Relatedness is integral to who we are; it is just as much a natural part of our existence as our own breathing. Perhaps, long, long ago, the first humans became conscious of this reality of connectedness, and began to give expression and shape to this experience in ritual, symbol and celebrations.
In other words, want I want to suggest is that this deep experience of relatedness is at the heart of the world’s spiritual traditions. The early feminist activists, after realizing that the personal plight of individual women was connected to structures in the larger society, developed a rallying cry for their cause: “The personal is political.” For me, the rallying cry of the ecofeminist spirituality movement might be: “The personal is spiritual, and the spiritual is political.” In other words, the reality of our relatedness – our spiritual inheritance as human beings – manifests in our relations with one another, for better or worse. The more we “grow” in our own spiritual life, the more we “see” this relatedness, and that has political and social implications.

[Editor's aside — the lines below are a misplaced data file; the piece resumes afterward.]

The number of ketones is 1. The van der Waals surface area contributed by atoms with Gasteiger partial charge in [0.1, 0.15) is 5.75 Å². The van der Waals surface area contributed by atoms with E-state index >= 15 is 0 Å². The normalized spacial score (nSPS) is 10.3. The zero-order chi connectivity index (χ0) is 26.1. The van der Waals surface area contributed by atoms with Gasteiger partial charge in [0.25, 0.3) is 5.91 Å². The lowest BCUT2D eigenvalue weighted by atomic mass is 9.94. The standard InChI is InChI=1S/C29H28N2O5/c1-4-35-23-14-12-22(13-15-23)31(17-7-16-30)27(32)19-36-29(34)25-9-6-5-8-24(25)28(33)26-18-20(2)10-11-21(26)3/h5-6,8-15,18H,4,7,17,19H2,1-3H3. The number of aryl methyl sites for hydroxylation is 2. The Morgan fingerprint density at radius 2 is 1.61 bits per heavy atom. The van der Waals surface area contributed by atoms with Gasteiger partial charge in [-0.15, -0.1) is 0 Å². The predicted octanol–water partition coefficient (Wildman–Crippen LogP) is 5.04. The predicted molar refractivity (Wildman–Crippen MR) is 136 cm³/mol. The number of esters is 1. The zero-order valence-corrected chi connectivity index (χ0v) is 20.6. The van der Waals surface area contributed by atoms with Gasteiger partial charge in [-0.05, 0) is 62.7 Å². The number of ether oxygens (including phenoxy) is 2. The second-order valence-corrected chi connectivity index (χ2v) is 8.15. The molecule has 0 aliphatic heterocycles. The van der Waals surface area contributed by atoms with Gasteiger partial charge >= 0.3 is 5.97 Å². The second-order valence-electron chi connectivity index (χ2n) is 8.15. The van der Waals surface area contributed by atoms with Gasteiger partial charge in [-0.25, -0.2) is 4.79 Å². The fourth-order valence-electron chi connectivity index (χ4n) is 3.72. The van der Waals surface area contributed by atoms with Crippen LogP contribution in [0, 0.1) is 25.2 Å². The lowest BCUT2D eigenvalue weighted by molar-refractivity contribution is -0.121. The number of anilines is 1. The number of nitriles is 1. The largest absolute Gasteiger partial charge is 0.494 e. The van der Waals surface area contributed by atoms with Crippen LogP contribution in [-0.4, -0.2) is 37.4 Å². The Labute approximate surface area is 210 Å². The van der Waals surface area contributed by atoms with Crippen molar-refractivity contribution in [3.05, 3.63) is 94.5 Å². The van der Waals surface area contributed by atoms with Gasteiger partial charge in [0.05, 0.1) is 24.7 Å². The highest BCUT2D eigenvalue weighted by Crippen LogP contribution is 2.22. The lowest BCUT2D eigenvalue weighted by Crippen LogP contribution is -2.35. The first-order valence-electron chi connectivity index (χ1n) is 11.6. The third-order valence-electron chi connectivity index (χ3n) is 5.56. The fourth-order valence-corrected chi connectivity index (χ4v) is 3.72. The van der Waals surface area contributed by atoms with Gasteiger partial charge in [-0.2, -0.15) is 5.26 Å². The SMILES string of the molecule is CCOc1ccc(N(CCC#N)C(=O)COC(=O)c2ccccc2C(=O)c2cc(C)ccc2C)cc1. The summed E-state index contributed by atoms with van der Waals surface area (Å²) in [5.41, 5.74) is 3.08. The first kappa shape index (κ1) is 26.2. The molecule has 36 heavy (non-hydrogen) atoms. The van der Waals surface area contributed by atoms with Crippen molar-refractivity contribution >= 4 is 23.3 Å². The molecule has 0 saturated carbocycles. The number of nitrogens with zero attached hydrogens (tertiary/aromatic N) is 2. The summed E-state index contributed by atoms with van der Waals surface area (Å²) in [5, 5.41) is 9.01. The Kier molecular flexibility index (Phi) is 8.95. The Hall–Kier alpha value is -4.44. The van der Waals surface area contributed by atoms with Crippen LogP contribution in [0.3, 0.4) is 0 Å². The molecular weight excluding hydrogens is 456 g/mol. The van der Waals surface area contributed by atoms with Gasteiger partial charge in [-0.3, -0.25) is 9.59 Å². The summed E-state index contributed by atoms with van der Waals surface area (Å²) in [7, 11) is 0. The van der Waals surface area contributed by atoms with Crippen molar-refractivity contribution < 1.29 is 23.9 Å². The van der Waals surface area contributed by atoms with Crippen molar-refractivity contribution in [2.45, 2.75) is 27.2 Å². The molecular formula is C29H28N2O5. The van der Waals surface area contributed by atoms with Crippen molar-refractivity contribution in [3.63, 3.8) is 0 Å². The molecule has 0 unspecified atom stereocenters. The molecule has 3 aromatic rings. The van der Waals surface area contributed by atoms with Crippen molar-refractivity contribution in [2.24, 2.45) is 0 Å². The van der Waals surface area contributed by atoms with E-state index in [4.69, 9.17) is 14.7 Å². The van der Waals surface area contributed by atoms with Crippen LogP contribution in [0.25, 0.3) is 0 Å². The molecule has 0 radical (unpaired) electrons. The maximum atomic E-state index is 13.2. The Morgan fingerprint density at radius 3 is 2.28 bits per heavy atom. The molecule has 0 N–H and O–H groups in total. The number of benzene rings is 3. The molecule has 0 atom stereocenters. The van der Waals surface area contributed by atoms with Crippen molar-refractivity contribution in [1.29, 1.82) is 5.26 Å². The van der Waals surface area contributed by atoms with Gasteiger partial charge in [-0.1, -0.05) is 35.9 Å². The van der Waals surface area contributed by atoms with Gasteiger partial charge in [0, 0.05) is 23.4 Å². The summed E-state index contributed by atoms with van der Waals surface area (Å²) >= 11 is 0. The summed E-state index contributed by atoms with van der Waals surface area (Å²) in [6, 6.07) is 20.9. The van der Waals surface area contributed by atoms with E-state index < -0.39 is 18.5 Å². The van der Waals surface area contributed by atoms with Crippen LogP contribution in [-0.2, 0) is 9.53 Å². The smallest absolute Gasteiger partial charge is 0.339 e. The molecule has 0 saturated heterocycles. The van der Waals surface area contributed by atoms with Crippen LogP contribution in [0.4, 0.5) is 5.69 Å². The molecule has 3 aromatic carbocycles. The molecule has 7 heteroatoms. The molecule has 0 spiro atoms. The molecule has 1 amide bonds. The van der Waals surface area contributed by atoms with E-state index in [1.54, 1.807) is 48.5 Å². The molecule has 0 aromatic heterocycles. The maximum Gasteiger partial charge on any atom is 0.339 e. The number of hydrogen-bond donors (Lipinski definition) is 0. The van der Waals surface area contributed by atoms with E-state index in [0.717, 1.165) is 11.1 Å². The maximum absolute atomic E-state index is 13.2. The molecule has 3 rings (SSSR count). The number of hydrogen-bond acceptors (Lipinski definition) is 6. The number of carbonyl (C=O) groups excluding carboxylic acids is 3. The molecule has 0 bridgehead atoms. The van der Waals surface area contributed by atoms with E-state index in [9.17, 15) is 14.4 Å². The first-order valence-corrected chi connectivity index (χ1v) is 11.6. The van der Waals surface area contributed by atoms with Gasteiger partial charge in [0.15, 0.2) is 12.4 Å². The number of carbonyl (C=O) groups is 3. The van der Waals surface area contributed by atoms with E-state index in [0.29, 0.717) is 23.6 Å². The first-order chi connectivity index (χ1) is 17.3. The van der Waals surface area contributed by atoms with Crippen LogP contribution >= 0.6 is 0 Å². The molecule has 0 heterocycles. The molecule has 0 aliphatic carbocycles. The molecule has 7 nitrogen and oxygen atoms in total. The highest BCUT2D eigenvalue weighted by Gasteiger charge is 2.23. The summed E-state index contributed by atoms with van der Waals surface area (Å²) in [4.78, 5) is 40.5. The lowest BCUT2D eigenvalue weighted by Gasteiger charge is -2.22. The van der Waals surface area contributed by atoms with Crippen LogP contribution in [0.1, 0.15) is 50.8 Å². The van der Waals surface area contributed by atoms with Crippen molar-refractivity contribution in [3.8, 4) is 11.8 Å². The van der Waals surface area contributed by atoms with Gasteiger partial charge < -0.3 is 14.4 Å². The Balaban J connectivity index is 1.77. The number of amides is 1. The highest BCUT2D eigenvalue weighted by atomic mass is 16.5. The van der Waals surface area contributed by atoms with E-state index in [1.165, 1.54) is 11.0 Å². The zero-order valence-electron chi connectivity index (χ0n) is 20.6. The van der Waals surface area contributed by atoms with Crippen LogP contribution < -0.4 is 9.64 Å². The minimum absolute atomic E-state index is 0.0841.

As I bring this post to a close, I want to share a cautionary note. The full implications of the ecofeminist spirituality movement are so profound that they need to be lived into at a gradual pace. I have found it helpful in unraveling the complexity of these implications to begin with establishing some common understandings of the terms involved (ecology, feminism, spirituality) and a bit of the history of these three movements. I will begin to cover this in the next post.
I will be able to only skim the surface of this complex topic, while pointing you to further resources. But, if you stay with me, it is my conviction that you will be able to draw energy and hope from insights of the women and men engaged in this movement.
Adams, C.J. (1993) (ed.) Ecofeminism and the sacred. New York, NY: Continuum.
Diamond. I and Orenstein, G. (Eds.) (1990) Reweaving the Wworld: The emergence of ecofeminism. San Francisco: Sierra Club.